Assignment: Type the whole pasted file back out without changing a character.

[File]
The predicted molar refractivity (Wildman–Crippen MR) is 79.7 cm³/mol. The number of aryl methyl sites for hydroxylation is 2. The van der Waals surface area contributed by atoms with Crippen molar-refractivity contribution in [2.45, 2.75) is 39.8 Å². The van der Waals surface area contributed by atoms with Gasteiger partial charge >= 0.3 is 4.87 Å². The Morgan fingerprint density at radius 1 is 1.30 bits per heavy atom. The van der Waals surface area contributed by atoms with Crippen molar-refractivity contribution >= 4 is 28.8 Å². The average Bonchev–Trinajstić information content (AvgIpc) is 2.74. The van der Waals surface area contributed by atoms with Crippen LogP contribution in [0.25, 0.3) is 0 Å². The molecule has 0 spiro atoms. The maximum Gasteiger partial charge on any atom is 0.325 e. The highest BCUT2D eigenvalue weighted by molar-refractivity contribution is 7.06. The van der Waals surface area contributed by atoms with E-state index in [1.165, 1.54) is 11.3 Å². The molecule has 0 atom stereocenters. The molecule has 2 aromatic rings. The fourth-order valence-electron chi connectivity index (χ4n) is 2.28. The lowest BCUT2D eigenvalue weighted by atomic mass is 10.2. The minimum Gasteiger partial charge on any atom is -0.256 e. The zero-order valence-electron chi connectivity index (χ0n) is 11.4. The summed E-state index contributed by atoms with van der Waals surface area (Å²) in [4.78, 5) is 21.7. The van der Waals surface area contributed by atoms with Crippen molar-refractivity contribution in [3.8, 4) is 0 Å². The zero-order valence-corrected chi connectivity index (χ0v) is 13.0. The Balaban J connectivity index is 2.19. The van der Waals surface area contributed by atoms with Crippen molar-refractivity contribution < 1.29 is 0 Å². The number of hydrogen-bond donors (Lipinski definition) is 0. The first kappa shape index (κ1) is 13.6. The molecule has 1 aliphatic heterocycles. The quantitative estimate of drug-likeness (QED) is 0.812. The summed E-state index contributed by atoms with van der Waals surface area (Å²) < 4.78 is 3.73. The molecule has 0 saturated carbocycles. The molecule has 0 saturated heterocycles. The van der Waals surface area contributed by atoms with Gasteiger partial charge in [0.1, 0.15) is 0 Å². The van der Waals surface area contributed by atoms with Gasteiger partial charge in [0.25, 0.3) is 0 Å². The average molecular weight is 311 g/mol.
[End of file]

The predicted molar refractivity (Wildman–Crippen MR) is 79.7 cm³/mol. The number of aryl methyl sites for hydroxylation is 2. The van der Waals surface area contributed by atoms with Crippen molar-refractivity contribution in [2.45, 2.75) is 39.8 Å². The van der Waals surface area contributed by atoms with Gasteiger partial charge >= 0.3 is 4.87 Å². The Morgan fingerprint density at radius 1 is 1.30 bits per heavy atom. The van der Waals surface area contributed by atoms with Crippen molar-refractivity contribution >= 4 is 28.8 Å². The average Bonchev–Trinajstić information content (AvgIpc) is 2.74. The van der Waals surface area contributed by atoms with Crippen LogP contribution in [0.25, 0.3) is 0 Å². The molecule has 0 spiro atoms. The maximum Gasteiger partial charge on any atom is 0.325 e. The highest BCUT2D eigenvalue weighted by molar-refractivity contribution is 7.06. The van der Waals surface area contributed by atoms with E-state index in [1.165, 1.54) is 11.3 Å². The molecule has 0 atom stereocenters. The molecule has 2 aromatic rings. The fourth-order valence-electron chi connectivity index (χ4n) is 2.28. The lowest BCUT2D eigenvalue weighted by atomic mass is 10.2. The minimum Gasteiger partial charge on any atom is -0.256 e. The zero-order valence-electron chi connectivity index (χ0n) is 11.4. The summed E-state index contributed by atoms with van der Waals surface area (Å²) in [4.78, 5) is 21.7. The van der Waals surface area contributed by atoms with Crippen molar-refractivity contribution in [3.8, 4) is 0 Å². The zero-order valence-corrected chi connectivity index (χ0v) is 13.0. The Balaban J connectivity index is 2.19. The van der Waals surface area contributed by atoms with Crippen molar-refractivity contribution < 1.29 is 0 Å². The number of hydrogen-bond donors (Lipinski definition) is 0. The first kappa shape index (κ1) is 13.6. The molecule has 1 aliphatic heterocycles. The quantitative estimate of drug-likeness (QED) is 0.812. The summed E-state index contributed by atoms with van der Waals surface area (Å²) < 4.78 is 3.73. The molecule has 0 saturated carbocycles. The molecule has 0 saturated heterocycles. The van der Waals surface area contributed by atoms with Gasteiger partial charge in [0.1, 0.15) is 0 Å². The van der Waals surface area contributed by atoms with Gasteiger partial charge in [0.25, 0.3) is 0 Å². The average molecular weight is 311 g/mol.